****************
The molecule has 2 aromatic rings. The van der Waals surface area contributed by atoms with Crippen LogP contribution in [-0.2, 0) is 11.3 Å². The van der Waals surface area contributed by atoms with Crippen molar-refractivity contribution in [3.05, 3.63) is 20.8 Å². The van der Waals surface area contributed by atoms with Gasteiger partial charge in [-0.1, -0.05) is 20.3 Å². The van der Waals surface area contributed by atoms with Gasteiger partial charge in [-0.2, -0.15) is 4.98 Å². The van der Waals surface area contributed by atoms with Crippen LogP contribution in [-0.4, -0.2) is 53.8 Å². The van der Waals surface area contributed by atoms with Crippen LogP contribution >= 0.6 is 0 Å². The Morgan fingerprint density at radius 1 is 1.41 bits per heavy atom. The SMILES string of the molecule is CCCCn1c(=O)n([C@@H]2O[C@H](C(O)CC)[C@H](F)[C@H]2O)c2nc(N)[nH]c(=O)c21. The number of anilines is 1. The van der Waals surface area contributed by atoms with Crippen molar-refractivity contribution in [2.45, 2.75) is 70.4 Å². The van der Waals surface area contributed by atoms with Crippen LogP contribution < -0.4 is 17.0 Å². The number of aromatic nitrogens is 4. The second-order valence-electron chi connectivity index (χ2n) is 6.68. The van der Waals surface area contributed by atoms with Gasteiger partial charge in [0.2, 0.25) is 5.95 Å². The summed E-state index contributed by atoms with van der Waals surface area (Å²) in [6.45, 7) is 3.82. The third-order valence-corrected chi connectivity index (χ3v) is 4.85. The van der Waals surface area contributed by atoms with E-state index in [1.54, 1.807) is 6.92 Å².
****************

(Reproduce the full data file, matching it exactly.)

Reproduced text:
The molecule has 2 aromatic rings. The van der Waals surface area contributed by atoms with Crippen LogP contribution in [-0.2, 0) is 11.3 Å². The van der Waals surface area contributed by atoms with Crippen molar-refractivity contribution in [3.05, 3.63) is 20.8 Å². The van der Waals surface area contributed by atoms with Gasteiger partial charge in [-0.1, -0.05) is 20.3 Å². The van der Waals surface area contributed by atoms with Gasteiger partial charge in [-0.2, -0.15) is 4.98 Å². The van der Waals surface area contributed by atoms with Crippen LogP contribution in [-0.4, -0.2) is 53.8 Å². The van der Waals surface area contributed by atoms with Crippen LogP contribution >= 0.6 is 0 Å². The Morgan fingerprint density at radius 1 is 1.41 bits per heavy atom. The SMILES string of the molecule is CCCCn1c(=O)n([C@@H]2O[C@H](C(O)CC)[C@H](F)[C@H]2O)c2nc(N)[nH]c(=O)c21. The number of anilines is 1. The van der Waals surface area contributed by atoms with Crippen molar-refractivity contribution in [2.45, 2.75) is 70.4 Å². The van der Waals surface area contributed by atoms with Crippen LogP contribution < -0.4 is 17.0 Å². The number of aromatic nitrogens is 4. The second-order valence-electron chi connectivity index (χ2n) is 6.68. The van der Waals surface area contributed by atoms with Gasteiger partial charge in [0.2, 0.25) is 5.95 Å². The summed E-state index contributed by atoms with van der Waals surface area (Å²) in [6.45, 7) is 3.82. The third-order valence-corrected chi connectivity index (χ3v) is 4.85. The van der Waals surface area contributed by atoms with E-state index in [1.54, 1.807) is 6.92 Å².